Homemade Sauerkraut & How it Taught Me to Grow a Life I Loved

homemade sauerkraut: beet kraut and curry kraut

homemade sauerkraut: beet kraut and curry kraut

I have a (slightly embarrassing) confession.  I didn’t eat sauerkraut until I was 23.  

The embarrassing part isn’t that it took me so long to eat it, but that it took me so long to know what it was.  Like kale and bok choi and hakurei turnips, I didn’t discover kraut until I began farming.  

Two years into my life as a farmer, still working on other people’s farms at the time, a new friend came over for a mid-winter dinner, bringing a jar of homemade sauerkraut with him.  I played it cool, like I’d eaten kraut for ages.  Like I totally knew what it was.

And when he left, I inspected the jar and asked Edge, what is this?  

Maybe this isn’t cause for embarrassment for you, but for me, a new sprout in the organic farming and homesteading community, I wanted to already know these staple foods.  I wanted to already know how to make kraut.  

I wanted to be past the seedling stage already.  To be fully rooted in this lifestyle that called so deeply to my heart (and belly).  

It’s not so unlike wanting to be 16 when I was only 8 years old.  But children don’t just leap over the ensuing years, and plants don’t just jump from seedling to seed head.  

In between is growth.  And that’s where the good stuff is.  

What about you?  Have you felt stuck between where you are and where you want to be?  Have you ever felt like you’re at the doorway of a new phase or community, looking in and scared to step through until you “know enough”?  You’re not alone.

After I got past the embarrassment, I ate the sauerkraut.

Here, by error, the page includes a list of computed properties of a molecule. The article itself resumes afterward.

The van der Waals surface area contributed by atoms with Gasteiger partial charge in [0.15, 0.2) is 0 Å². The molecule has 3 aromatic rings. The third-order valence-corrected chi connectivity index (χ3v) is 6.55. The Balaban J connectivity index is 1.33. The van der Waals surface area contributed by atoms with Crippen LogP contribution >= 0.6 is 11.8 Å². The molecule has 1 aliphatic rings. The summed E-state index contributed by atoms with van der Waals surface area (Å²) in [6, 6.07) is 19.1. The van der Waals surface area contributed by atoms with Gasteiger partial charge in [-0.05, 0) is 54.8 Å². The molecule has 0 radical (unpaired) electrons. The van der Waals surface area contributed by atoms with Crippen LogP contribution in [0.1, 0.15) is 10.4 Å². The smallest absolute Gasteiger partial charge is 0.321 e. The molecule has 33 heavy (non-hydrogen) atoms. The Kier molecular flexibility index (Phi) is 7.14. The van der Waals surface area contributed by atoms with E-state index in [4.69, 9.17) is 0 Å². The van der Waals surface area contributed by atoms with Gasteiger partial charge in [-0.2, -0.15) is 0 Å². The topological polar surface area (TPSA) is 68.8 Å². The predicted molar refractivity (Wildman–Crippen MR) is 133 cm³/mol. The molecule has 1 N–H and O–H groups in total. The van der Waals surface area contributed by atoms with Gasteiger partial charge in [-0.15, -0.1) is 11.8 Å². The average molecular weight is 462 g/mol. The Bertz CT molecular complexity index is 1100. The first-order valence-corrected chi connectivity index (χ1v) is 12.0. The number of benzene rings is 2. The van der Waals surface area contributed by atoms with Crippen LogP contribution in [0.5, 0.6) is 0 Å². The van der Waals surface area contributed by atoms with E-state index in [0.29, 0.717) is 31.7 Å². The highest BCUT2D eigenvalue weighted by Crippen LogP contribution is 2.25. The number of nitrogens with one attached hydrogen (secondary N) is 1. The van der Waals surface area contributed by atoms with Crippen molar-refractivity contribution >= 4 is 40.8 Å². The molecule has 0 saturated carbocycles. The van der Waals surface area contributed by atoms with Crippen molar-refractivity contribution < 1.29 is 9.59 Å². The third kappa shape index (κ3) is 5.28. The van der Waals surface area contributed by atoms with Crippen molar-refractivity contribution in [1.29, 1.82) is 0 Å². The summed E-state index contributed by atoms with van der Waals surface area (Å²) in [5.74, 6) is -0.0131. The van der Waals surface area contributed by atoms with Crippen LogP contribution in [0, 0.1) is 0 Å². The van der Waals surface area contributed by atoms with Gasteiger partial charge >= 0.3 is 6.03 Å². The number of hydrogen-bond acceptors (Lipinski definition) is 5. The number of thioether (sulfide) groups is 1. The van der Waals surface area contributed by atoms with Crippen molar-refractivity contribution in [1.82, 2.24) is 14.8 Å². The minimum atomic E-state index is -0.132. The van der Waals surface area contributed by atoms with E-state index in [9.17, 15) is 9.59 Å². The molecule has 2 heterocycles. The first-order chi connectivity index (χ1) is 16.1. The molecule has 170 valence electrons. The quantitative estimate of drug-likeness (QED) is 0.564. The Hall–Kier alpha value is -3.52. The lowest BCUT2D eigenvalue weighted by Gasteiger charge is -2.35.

It was crunchy and zingy, and while it took me a few tries to decide how I felt about it, kraut is now one of my favorite foods.  Eventually, I even began making it myself, first in jars, now in 5-gallon buckets.  

I’ve learned that stretching into the unknown is part of the seedling stage.  And while I may be scared of a misstep, the reality of my experience has been one of generous teachers who share their own mistakes and how they grew from them.  

I’ve learned that to be rooted in this lifestyle, I have to step over the threshold, put my hands in the soil, and ask questions.  I have to be willing to not know and willing to learn.

With tenderness toward my younger self, I offer you my two favorite kraut recipes.

But first, why make and eat sauerkraut?

Sauerkraut and other lacto-fermented foods are like compost for your gut.  Just as compost helps grow healthy soil, lacto-fermented foods are filled with probiotics to support a healthy gut biome.

Unlike canning, which kills bad bacteria through heat or pressure, lacto-fermentation uses high amounts of salt, which kills bad bacteria but leaves lactobacillus (good bacteria) to transform the vegetables into a tangy preserve through a process of converting lactose and sugars into lactic acid.

All you need for a simple homemade sauerkraut is sea salt and cabbage.  My two favorites, though, add a twist: curry and beets.  

What you’ll need:

  • 5 lbs cabbage : 3 tbs sea salt
  • Glass jar, crock, or food-grade plastic bucket
  • Wooden pounder (can be a spoon)
  • Plastic Gloves (if pounding kraut by hand, I find gloves save my skin from the salt water)
  • Weight for the top of the crock/jar (can be a smaller jar weighted with water, a plate, etc.  Be sure to use glass, pottery, or food-grade plastic—not metal).
  • For curry kraut, add 1.5 tbs of curry
  • For beet kraut, use 2.5 lbs cabbage and 2.5 lbs shredded beets and mix thoroughly